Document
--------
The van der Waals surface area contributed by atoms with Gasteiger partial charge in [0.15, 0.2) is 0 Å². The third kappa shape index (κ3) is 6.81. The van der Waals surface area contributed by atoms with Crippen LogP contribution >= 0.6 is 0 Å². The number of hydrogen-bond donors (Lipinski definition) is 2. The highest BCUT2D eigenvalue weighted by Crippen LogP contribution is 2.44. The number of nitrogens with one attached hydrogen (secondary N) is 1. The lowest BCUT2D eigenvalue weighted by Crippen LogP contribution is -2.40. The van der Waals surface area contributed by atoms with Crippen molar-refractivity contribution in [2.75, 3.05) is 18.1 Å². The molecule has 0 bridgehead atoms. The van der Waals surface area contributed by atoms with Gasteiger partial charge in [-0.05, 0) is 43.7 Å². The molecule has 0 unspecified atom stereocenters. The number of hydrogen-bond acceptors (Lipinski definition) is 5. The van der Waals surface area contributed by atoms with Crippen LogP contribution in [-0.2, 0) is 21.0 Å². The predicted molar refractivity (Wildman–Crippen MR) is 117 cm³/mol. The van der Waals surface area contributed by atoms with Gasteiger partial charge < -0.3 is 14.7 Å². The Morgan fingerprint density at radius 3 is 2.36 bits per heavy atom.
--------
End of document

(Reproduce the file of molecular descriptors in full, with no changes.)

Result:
The van der Waals surface area contributed by atoms with Gasteiger partial charge in [0.15, 0.2) is 0 Å². The third kappa shape index (κ3) is 6.81. The van der Waals surface area contributed by atoms with Crippen LogP contribution >= 0.6 is 0 Å². The number of hydrogen-bond donors (Lipinski definition) is 2. The highest BCUT2D eigenvalue weighted by Crippen LogP contribution is 2.44. The number of nitrogens with one attached hydrogen (secondary N) is 1. The lowest BCUT2D eigenvalue weighted by Crippen LogP contribution is -2.40. The van der Waals surface area contributed by atoms with Crippen molar-refractivity contribution in [2.75, 3.05) is 18.1 Å². The molecule has 0 bridgehead atoms. The van der Waals surface area contributed by atoms with Gasteiger partial charge in [-0.05, 0) is 43.7 Å². The molecule has 0 unspecified atom stereocenters. The number of hydrogen-bond acceptors (Lipinski definition) is 5. The van der Waals surface area contributed by atoms with Crippen LogP contribution in [-0.2, 0) is 21.0 Å². The predicted molar refractivity (Wildman–Crippen MR) is 117 cm³/mol. The van der Waals surface area contributed by atoms with Gasteiger partial charge < -0.3 is 14.7 Å². The Morgan fingerprint density at radius 3 is 2.36 bits per heavy atom.